AUGUSTA — An Augusta man pleaded guilty Monday to 18 theft-related charges as part of a plea agreement that places him in a court-overseen program meant to help criminals overcome drug abuse.

Alex J. Murphy, 33, said he has been sober for 320 days. With drugs no longer in his life, he said, criminal activity will also no longer be in his life.

“Being in recovery and living a clean and sober life have been dreams of mine since I started on the road I’ve been on with my addiction,” Murphy said in court Monday via zoom from the office of his lawyer, Andrew Dawson. “Most of these charges were definitely driven by my pursuit of drugs. If I take the drugs out of my life, I believe I’ll take the crime out, too.”

Murphy faced nearly 30 charges from cases originating in Augusta, Bangor and Brewer, several of which were dismissed as part of a plea agreement with state prosecutors.

Several of the remaining 18 charges to which he pleaded guilty were felonies, but those charges will be reduced to misdemeanors if he successfully completes the Augusta-based Co-Occurring Disorders Court program.

Many of the theft charges against him were elevated from misdemeanors to felonies because he has a prior criminal record for thefts.


The program requires participants check in daily with a Maine Pretrial case manager, participate in intensive outpatient treatment, receive individual counseling (as needed), check in with the court system weekly, follow curfews and not use drugs or alcohol.

They must also complete and present a plan for how they will succeed in the future once they have left the program, which can take between 13 months and three years to complete.

“This court is hard. It’s hard work and we hold people accountable. Those are two things you should know going in,” Judge Matthew Tice told Murphy before agreeing to place him in the co-occurring disorders program. “I appreciate your honesty. A bigger part of the equation is stopping the cycle of you going in and out of jail, using (drugs) and not addressing mental health and substance use issues. We’re trying to stop that cycle and help you move forward.”

Murphy pleaded guilty to three felony charges, including aggravated forgery and theft by deception, related to his having used counterfeit $100 bills, which had “for motion picture use only” printed on them, at multiple Augusta businesses, including VIP Tires & Service and Hannaford in April 2020.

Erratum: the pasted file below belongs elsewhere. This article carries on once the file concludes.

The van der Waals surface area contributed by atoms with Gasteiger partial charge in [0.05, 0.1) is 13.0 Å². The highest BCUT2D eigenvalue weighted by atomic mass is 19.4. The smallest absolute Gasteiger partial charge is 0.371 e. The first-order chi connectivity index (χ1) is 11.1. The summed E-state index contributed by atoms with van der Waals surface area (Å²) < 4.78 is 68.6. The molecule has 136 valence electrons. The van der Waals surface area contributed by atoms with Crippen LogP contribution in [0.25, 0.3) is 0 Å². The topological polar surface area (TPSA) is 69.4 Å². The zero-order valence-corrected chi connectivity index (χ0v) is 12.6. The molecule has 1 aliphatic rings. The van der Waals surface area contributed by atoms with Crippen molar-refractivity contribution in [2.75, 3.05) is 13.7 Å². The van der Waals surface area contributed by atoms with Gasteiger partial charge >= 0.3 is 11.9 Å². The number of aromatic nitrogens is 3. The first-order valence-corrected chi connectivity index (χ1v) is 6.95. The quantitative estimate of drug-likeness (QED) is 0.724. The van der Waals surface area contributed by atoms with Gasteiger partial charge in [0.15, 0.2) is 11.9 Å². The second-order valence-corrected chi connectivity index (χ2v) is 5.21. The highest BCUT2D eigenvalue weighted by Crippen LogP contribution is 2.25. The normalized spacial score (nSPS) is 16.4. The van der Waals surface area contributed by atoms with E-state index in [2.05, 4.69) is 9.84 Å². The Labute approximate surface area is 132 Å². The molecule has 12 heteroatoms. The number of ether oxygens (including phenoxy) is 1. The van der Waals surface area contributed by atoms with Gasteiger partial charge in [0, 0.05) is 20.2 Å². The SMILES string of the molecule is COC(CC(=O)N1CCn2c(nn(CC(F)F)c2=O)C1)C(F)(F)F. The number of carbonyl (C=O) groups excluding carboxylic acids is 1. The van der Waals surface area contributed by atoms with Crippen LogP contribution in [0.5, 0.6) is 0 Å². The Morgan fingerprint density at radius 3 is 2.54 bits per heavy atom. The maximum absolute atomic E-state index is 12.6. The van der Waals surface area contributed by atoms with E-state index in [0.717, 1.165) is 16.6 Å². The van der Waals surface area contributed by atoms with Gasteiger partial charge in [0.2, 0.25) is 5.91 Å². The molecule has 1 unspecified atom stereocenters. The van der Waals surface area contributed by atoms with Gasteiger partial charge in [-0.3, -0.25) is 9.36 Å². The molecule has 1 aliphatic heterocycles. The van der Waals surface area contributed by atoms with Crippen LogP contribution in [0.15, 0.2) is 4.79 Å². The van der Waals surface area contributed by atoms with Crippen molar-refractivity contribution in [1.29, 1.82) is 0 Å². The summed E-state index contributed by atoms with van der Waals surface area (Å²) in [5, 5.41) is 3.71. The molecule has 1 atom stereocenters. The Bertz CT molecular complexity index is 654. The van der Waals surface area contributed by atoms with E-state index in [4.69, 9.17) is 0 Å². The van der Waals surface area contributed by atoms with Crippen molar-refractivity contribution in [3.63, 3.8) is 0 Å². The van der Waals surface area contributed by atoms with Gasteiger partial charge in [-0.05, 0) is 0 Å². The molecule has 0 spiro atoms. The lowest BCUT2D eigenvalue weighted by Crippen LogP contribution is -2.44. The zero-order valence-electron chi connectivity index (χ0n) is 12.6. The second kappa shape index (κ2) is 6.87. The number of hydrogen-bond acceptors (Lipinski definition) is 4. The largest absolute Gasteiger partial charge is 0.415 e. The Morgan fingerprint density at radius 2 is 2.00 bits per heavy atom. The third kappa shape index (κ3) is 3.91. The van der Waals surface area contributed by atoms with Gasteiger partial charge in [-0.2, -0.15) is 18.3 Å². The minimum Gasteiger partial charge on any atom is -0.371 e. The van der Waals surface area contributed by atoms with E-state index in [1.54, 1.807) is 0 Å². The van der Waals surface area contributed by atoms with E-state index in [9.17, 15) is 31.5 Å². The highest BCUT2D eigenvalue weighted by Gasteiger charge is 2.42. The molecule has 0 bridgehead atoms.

Murphy admitted he had tried to use the counterfeit bills to make purchases. He said he wanted to take responsibility, and turned over to Augusta police another 31 bogus $100 bills, which he said he had bought on Amazon.

Murphy also pleaded guilty Monday to other theft charges, including attempting to steal a shopping cart full of items and, in another instance, a $9 knife, from Walmart in Bangor; a suitcase from Marden’s in Brewer; and bicycles from individuals.


He told police the Walmart incident involving the loaded shopping cart was prompted by drug dealers who had given him information on what items they wanted him to steal.

If Murphy complies with the conditions of the Co-Occurring Disorders Court and graduates from the program, the three counts to which has pleaded guilty related to the use of counterfeit bills would be dismissed and replaced with a single charge of lower-level theft.

In the other theft cases, the charges would also be reduced.

If Murphy succeeds in the program, his sentence would be time he has already served in jail, which Dawson said was about nine months before his recent release, although Murphy also served seven months previously related to some of the charges against him.

Murphy is now living in an ENSO Recovery sober house in Augusta, where he said he was recently named head of orientation. He said he wants to become a certified recovery coach and might pursue a career in social work.

“I wanted to participate in the (co-occurring disorders court) as a way of proving to myself and my father and others close to me in my family I can take responsibility for the things I’ve done,” Murphy said. “Also, I really don’t want to go to prison. I want to get my life fixed.”


Murphy said he plans to give a medallion he expects to receive upon reaching one year of sobriety to his mother for her birthday.

If Murphy fails to complete the program, his sentence would be a six years in prison, with all but 30 months suspended, and two years probation. He would thus serve 30 months in prison, but could face the full six years if he does not comply with the terms of his probation.

At least one of the charges to which Murphy has pleaded guilty involved a Class B offense, punishable by up to 10 years in prison.

Prosecutor Jaqueline Sartoris, an assistant district attorney in Kennebec County, said she believes Murphy can be successful in the court program.

“I’m the prosecutor in court, but I’m also really rooting for your success,” she told Murphy during the  court hearing.

After the court hearing, Dawson said the Co-Occurring Disorders Court and a related Veterans Court “gives individuals a chance to work hard to prove to themselves and the community that they can overcome the issues that have come to overtake their lives, and led them to their involvement in the criminal justice system.”

“It allows people to avoid felony convictions, which stay on their records for the rest of their lives and hinder individual progress,” Dawson said. “By allowing individuals to resolve their charges in these diversionary programs, we as the taxpayers save money in incarceration costs and allow individuals to prove themselves in the community and work on rebuilding trust that has so often been lost through substance abuse issues.”

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